On September 24, 2017, President Trump issued a new executive order restricting travel from eight countries: Libya, Yemen, Syria, Somalia, Iran, Chad, Venezuela, and North Korea. This is the third ban coming from the White House this year that places heavy restrictions mainly on predominantly Muslim-majority countries. The new restrictions on travel vary by country and include a phased-in approach that was planned to begin on October 18, 2017. This ban has removed Sudan from the previous list of countries for whom travel is restricted.
The President’s first executive order on January, 27, 2017 barred entry of all Syrian refugees. It imposed in essence a religious test for immigrant and refugee entry to the U.S. by refusing entry to any individual coming from a list of majority-Muslim nations – betraying even those individuals with visas and who have supported our nation's military efforts in Iraq, Afghanistan and elsewhere.
The January 27 executive order was immediately met with criticism and legal challenges. Eventually, the President revoked the original order and replaced it with a second version on March 6. The second incarnation of the executive order halted the refugee resettlement program for 120 days and continued to restrict entry to the United States for individuals from certain Muslim-majority countries, targeting those fleeing the most dire circumstances and limiting entry to the U.S. based on national origin. Despite being rewritten, this new version also provoked legal challenges.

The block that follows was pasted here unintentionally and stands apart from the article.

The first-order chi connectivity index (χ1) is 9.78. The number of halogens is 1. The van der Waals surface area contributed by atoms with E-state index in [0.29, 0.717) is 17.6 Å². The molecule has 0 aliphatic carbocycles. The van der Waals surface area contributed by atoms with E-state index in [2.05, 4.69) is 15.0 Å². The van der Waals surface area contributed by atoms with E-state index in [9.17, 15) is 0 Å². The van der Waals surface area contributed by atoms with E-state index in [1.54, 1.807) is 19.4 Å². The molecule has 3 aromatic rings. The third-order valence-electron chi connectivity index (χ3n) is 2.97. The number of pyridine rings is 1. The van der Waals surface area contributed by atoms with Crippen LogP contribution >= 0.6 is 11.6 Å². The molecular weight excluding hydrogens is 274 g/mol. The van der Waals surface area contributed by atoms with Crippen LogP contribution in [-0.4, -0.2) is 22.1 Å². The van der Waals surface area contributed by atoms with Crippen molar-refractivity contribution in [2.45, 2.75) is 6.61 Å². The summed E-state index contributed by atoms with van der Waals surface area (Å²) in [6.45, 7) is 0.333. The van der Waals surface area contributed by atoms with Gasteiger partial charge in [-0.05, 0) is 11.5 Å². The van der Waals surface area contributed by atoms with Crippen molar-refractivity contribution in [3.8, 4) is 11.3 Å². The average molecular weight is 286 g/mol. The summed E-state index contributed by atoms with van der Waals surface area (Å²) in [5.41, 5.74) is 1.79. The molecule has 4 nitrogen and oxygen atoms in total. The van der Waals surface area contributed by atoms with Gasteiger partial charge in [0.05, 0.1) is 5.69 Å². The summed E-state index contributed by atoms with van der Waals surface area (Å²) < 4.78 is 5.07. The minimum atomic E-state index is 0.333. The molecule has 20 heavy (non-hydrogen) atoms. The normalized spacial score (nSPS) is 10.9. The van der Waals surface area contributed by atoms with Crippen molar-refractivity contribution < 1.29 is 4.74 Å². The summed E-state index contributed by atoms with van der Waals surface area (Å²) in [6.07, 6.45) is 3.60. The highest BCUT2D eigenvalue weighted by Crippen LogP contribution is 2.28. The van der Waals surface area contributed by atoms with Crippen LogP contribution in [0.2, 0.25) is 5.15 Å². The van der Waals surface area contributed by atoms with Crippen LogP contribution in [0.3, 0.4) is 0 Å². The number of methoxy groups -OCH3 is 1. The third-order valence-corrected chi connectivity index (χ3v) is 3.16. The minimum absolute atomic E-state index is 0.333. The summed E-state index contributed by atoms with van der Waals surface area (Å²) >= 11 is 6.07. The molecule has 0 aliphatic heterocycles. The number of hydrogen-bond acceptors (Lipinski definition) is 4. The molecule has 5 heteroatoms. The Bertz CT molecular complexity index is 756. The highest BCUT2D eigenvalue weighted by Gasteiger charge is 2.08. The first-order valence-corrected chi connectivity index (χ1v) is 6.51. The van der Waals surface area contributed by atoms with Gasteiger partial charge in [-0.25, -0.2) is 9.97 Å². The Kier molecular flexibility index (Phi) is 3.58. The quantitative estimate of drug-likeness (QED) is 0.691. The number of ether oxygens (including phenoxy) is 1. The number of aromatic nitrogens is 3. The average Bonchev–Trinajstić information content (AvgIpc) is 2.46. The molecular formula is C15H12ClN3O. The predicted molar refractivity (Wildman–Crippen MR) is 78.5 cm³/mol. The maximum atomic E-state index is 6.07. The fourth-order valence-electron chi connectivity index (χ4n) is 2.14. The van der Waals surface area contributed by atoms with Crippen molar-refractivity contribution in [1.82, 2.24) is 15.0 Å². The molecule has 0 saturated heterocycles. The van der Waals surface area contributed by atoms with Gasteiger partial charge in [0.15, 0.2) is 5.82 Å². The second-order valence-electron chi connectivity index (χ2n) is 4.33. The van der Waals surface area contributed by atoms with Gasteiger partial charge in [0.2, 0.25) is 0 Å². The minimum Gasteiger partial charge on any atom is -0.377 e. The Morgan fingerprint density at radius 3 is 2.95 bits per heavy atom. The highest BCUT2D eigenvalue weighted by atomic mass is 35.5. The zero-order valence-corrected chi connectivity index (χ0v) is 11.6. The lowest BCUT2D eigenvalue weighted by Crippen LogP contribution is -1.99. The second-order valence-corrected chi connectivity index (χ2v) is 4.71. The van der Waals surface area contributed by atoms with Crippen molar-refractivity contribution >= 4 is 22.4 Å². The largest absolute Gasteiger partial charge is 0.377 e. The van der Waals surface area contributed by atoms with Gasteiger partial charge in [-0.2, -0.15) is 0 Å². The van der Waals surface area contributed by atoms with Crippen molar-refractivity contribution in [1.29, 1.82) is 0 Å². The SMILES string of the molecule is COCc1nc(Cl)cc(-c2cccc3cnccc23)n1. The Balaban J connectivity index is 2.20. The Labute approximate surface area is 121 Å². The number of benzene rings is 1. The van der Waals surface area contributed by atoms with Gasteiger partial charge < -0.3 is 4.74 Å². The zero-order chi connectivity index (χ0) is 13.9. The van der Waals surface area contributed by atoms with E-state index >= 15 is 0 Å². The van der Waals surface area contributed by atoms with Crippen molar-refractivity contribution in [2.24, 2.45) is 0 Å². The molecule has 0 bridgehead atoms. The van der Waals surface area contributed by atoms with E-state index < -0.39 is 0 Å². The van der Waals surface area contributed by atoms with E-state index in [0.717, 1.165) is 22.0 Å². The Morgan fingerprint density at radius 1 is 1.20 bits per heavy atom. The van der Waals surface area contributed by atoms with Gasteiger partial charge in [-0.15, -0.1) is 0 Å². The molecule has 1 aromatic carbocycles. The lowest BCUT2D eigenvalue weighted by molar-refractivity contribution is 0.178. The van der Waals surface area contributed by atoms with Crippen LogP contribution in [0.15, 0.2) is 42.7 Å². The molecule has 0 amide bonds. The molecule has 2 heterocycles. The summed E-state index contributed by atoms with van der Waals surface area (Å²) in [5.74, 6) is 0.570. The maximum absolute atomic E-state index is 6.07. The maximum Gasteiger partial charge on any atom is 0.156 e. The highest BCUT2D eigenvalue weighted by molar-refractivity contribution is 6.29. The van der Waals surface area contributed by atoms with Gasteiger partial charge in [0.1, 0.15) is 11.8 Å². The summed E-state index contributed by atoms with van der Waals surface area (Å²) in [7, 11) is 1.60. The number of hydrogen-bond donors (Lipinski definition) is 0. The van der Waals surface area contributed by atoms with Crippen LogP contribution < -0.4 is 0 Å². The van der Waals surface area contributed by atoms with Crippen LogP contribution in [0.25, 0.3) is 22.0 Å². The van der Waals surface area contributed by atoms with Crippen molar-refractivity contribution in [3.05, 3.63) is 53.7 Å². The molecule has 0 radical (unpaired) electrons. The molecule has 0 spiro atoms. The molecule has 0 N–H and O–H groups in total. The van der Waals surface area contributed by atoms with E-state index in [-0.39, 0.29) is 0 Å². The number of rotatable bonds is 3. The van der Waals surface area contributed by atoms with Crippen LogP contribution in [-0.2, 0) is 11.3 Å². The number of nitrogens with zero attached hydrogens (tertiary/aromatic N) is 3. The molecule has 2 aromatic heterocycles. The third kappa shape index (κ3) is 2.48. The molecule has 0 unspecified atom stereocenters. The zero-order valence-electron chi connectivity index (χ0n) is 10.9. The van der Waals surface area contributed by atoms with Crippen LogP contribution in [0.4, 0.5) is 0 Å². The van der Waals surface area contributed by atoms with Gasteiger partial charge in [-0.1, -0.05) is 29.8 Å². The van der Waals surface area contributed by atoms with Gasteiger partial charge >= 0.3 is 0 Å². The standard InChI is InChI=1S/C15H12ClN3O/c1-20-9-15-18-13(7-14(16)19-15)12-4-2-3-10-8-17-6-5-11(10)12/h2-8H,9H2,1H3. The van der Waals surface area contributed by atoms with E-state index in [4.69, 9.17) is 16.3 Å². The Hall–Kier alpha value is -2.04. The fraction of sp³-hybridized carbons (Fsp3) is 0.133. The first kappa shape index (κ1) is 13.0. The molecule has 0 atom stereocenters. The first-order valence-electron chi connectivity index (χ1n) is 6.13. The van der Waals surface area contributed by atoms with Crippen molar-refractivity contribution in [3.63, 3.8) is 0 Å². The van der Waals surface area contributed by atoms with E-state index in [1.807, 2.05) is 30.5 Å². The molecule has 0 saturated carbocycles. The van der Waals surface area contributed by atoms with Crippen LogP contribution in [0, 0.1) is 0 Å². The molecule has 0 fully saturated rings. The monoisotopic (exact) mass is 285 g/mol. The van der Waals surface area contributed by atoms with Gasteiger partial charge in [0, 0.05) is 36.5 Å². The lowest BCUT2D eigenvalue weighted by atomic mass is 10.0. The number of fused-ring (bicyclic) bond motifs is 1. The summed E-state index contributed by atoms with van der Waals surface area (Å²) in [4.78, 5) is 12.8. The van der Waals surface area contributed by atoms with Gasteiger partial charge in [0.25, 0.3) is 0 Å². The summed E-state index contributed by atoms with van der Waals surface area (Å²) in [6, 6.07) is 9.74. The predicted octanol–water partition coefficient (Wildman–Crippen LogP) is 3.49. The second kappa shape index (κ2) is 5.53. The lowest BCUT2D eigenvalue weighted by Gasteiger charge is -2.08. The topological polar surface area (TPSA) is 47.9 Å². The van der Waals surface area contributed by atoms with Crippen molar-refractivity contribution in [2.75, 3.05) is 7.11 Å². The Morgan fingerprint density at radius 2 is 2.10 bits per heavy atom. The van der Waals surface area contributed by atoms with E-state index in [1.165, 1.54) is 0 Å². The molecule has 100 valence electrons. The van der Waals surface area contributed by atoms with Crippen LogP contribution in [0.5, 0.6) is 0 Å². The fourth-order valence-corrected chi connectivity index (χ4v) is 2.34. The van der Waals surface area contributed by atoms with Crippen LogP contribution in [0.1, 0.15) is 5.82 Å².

On June 25, 2017, the Supreme Court lifted parts of the injunction that had halted the executive order from going into effect. Individuals that would be affected by the order can enter the country only if they can show a "bona fide relationship" to the United States. Those regulations regarding this change went into effect on June 29. Individuals from Iran, Syria, Libya, Somalia, Yemen, and Sudan with "bona fide" relationships could still apply for visas until October 18, 2017, under the second iteration of the travel ban. After that date, the new restrictions on travel, outlined in the third executive order, were planned to begin.
With the announcement of the third travel ban on September 24, the Supreme Court canceled oral arguments on the core legal questions on the order. An announcement on further action in regards to the new executive order has yet to be made. On October 17 and October 18, two judges, one from Hawaii and one from Maryland, blocked the implementation of parts of the most recent version of the ban, and more information on the phase-in process will become available once the court system makes a decision about further steps.
Together, these executive orders not only defy the United States' historical legacy as a land of refuge, but it also specifically targets Muslim-majority countries, reneging on our country’s founding principle of religious freedom.
Our tradition instructs that “the stranger who sojourns with you shall be to you as the native among you, and you shall love him as yourself for you were strangers in the land of Egypt" (Lev. 19:33). This principle of welcoming the stranger is repeated 36 times in the Torah, more than any other commandment. Further, Judaism emphasizes the importance of redeeming the captive (piddyon shevuyim), loving kindness (chesed), and hospitality (hachnasat orchim).
Urge President Trump to rescind this latest discriminatory executive order, and urge your members of Congress to denounce its provisions, including the imposition of a religious test for entry, and urge its immediate repeal. No one should be barred from entering the United States based on race, religion, ethnicity, or national origin.
For More Information:
Search URJ.org and the other Reform websites: